posted on Feb, 24 2018 @ 09:38 AM
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You could probably very gently accelerate the ISS towards the Moon (and then very gently decelerating it) to put it in orbit around the Moon, but definitely not land it there. It's just too big and too fragile for such a thing.

It would take a lot, really lot of fuel.

It's gonna be much simpler and cheaper to build and send colony components.



posted on Feb, 24 2018 @ 09:46 AM
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a reply to: MaxTamesSiva

I would say. Send ugly Betty to keep the aliens away. Kfc, mac donalds, Burgerking for fast food on Mars. I think the real junkies wil love it. And Trump for entertainment. All of ATS would move to Mars.



posted on Feb, 24 2018 @ 11:42 AM
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originally posted by: testingtesting
a reply to: badw0lf

A space elevator!.



I've got my toolbox, and some nanocarbon.

Who's with me !!!!1



posted on Feb, 24 2018 @ 11:45 AM
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jesus...
i am an space nut, and your idea is wrong in many ways:
1: ISS is heavy
2: ISS is made for space microgravity, we would need to adapt to moon's higher gravity
3:this idea sucks



posted on Feb, 25 2018 @ 11:44 AM
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originally posted by: Phage
a reply to: ni91ck

No, that is not the only problem.

There is also the problem of accelerating the station from 17,000 mph to 25,000 mph in order to leave Earth orbit, while keeping it in one piece.

Oh, also slowing it down once it gets to the Moon.

It's probably theoretically possible to add thrusters that accelerate it at a slow enough rate to not cause structural damage, and then decelerate in at a slow enough rate to slow down enough at the moon to then land it -- and then gently land it, which would take more powerful thrusters.

Of course, the trip to the moon would take a very long time under that gentle thrust, and probably take an engine that really does not yet exist (some sort of ion engine or other type of plasma/electric propulsion engine, but better than the ion/electric/plasma thrusters we currently have).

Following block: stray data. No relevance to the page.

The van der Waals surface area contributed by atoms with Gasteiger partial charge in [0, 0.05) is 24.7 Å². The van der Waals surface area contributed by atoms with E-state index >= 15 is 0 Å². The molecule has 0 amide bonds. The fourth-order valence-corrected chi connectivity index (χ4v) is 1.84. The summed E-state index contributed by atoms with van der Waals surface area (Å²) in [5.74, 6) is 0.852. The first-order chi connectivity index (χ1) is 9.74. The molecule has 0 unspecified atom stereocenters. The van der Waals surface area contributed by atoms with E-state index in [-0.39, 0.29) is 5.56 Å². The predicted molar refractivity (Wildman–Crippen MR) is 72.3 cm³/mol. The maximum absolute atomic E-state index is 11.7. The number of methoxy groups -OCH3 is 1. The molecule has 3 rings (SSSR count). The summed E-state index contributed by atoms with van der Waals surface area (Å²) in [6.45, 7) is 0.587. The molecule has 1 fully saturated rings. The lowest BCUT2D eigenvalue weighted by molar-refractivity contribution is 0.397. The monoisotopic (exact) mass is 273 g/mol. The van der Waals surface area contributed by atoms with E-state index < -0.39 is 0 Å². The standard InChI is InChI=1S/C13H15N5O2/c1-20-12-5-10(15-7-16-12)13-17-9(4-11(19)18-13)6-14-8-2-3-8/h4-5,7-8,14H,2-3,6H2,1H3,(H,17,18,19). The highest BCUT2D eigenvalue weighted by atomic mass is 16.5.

And then the landing thrusters would need to probably be chemical rockets to be able to create a slow enough descent to the surface against the gravity of the Moon (which while only 1/6 Earth, it's still significant enough that the ISS would crash at high speed if just dropped from orbit, even if its initial velocity before being dropped was zero).

...and Chemical rocket thrusters capable of doing that would need to burn for a long time and take a lot of fuel -- much more fuel than what would be needed for all of this to be considered to be a reasonable endeavor.

And then even if the landing could be pulled off, once on the surface there would be the problem of providing power to the ISS. Electrical power to the ISS is currently provided by solar panels that charge batteries. Most parts of the Moon experiences 14 straight Earth days of darkness, and I doubt the batteries on the ISS are designed to store enough power for 14 continuous days of darkness (i.e., without the possibility of being recharged). And then I wonder if the structural connections between the modules are strong enough to withstand the gravity of the Moon.


But the bottom line is that even if all of that (and many other issues I didn't mention) could be done, it would all make for a pretty crappy Moon base.

It would probably be much much easier to just launch new modules that were designed specifically for the purpose of being a Moon base.



edit on 25/2/2018 by Soylent Green Is People because: (no reason given)



posted on Feb, 26 2018 @ 05:38 AM
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Aside from all of the other problems mentioned, there is the fact that the ISS was designed for use in free-fall, which means that the modules stick-out at 90° angles to each other, and thus would become inaccessible or awkwardly angled if under gravity. From module to module there isn't a consistent floor or ceiling, since in free-fall any surface can have equipment or terminals mounted on it.